Three students earn top marks for Senior May Program
Sarah Sole

CSG seniors Kiera Rennick, Max Lang, and Ruthie Saar were all recognized Thursday, May 26 in the AJS Theater for exemplary projects during the Senior May Program Symposium. 

Three members of the Columbus School for Girls Class of 2022 were recognized for exemplary projects during the Senior May Program Symposium on Thursday, May 26 in the AJS Theater. 

Kiera Rennick ’22 was awarded first place for her work in gaming development, Max Lang ’22 was awarded second place for their work in music production, and Ruthie Saar ’22 was awarded third place for her work recreating her mother’s biking trip through England and France. 

The culmination of a CSG student’s education, Senior May Program is a three-week program in which students have the opportunity to dive deep and explore specific subjects of interest outside the classroom and in the real world. The students were evaluated on their commitment to the process, their eagerness to learn, and their final presentation of their projects.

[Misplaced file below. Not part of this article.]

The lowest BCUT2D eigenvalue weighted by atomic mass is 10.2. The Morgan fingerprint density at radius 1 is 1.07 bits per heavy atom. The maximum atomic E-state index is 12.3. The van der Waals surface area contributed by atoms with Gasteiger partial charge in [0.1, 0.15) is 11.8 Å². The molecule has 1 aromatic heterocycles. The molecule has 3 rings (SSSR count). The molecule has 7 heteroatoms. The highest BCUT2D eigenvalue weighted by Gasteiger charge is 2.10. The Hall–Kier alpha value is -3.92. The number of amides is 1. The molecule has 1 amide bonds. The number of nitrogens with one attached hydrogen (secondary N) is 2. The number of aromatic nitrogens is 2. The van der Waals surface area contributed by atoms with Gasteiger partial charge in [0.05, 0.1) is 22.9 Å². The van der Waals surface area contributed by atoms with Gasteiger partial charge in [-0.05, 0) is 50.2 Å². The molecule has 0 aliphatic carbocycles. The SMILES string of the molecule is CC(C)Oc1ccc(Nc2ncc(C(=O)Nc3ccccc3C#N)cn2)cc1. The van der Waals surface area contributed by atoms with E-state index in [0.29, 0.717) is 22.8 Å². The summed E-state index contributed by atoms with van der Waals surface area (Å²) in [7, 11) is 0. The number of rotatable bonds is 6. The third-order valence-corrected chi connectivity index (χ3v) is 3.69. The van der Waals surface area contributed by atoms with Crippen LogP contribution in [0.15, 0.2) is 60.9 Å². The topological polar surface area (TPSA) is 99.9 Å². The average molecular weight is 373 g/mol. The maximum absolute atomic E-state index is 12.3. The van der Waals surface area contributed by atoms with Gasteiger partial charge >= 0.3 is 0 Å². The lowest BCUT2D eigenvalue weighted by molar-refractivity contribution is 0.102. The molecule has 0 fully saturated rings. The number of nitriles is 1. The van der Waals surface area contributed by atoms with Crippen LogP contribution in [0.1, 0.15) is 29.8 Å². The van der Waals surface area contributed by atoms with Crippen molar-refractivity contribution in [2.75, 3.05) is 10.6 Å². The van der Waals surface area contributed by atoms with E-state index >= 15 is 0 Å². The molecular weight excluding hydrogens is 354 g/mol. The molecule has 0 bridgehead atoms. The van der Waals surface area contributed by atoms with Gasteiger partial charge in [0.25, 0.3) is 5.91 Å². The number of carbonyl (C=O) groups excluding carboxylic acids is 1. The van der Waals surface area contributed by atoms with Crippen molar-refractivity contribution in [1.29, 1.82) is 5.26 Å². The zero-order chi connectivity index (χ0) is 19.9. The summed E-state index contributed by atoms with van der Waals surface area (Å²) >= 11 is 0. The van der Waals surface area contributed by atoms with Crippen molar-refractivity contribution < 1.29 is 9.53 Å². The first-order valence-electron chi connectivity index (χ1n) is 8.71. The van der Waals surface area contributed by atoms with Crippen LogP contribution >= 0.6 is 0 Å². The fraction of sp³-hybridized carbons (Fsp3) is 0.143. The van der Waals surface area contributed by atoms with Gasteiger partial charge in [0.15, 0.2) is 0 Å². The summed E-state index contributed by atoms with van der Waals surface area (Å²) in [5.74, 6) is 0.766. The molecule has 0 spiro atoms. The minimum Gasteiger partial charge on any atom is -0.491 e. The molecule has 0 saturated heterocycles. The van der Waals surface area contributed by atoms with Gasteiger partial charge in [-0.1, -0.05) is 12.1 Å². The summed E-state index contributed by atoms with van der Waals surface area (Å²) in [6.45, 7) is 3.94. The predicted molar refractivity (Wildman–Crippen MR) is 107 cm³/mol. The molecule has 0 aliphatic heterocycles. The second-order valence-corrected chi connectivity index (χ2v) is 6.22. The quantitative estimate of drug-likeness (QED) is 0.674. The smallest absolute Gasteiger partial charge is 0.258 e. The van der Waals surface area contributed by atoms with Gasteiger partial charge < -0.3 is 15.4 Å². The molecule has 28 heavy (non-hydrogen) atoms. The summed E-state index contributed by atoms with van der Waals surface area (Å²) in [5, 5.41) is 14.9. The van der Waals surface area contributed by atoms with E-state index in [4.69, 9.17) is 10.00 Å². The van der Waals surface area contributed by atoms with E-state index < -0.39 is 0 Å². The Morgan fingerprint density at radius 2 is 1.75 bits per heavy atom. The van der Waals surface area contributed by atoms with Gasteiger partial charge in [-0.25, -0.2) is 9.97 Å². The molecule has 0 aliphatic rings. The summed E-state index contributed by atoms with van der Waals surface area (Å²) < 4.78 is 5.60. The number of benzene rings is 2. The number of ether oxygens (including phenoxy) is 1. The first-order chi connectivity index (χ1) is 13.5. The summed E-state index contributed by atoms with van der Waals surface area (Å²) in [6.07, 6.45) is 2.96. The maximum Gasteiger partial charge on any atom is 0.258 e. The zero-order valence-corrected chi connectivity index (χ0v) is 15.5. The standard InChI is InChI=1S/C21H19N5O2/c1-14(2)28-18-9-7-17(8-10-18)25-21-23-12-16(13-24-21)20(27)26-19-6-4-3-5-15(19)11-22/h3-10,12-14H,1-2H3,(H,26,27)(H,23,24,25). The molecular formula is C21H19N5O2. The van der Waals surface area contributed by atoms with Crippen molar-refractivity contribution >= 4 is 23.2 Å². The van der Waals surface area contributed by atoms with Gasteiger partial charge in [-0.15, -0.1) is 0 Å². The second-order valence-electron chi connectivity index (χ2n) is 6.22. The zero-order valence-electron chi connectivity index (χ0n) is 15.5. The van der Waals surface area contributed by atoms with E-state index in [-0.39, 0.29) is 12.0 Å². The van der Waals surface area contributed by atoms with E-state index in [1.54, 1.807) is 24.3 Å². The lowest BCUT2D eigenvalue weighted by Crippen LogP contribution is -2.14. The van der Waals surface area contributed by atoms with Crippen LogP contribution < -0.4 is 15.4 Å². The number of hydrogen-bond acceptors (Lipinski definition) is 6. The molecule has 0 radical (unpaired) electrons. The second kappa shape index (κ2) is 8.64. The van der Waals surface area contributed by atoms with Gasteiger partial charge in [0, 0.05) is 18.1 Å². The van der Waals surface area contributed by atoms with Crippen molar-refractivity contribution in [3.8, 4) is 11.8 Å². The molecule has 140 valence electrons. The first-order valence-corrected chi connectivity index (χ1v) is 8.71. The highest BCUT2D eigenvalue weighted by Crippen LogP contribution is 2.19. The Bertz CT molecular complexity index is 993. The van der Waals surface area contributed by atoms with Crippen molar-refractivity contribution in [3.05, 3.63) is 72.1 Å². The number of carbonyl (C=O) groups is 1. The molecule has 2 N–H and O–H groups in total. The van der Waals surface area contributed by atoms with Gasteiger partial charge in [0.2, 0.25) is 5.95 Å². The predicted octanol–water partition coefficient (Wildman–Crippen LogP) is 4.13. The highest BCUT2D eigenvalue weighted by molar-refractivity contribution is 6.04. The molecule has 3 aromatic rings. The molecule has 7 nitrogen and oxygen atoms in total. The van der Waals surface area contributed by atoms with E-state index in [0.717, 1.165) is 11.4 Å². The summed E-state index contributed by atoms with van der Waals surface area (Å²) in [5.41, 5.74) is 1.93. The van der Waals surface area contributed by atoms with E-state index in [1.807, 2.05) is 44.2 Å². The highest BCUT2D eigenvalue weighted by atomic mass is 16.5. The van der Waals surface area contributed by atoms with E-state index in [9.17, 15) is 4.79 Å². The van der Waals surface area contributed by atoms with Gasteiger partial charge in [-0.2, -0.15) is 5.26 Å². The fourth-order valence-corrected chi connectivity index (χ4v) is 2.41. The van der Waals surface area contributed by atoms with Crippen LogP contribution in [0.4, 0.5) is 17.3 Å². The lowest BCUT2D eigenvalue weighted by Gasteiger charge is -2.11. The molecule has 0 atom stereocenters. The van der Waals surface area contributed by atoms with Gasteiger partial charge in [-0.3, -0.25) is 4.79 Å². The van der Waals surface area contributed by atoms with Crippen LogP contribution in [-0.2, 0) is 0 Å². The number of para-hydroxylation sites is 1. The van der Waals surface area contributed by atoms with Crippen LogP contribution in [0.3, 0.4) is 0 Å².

First Place Award
Kiera applied to Gumbo, a collective of indie game creators in Brooklyn, New York. She spent time in New York working out of their coworking space while working virtually with indie tabletop role-playing game publisher Calvary Games to develop a board game. 

Second Place Award
Max taught themselves how to use music production software and produced three demos of songs they’d written. They put together an acoustic track; a down-tempo, indie-pop track; and an upbeat, alternative track. Max also put together social media pages under their music persona, Second Language. 

Third Place Award
Ruthie traveled with her mother to England and France to recreate a biking trip that her mother took over 40 years ago when she was a CSG student. The two biked together across the countryside and explored a variety of landmarks and historic locations. 

During the event, keynote speaker Judge Jaiza Page ’02 congratulated the Class of 2022 and told them that the skills they’ve developed because of their education here will allow them the agency to “build their own table” as they move forward in the world. 

“I built my own table in my courtroom,” Page said. “I have the power to make change within my community and make change within my courtroom.” 

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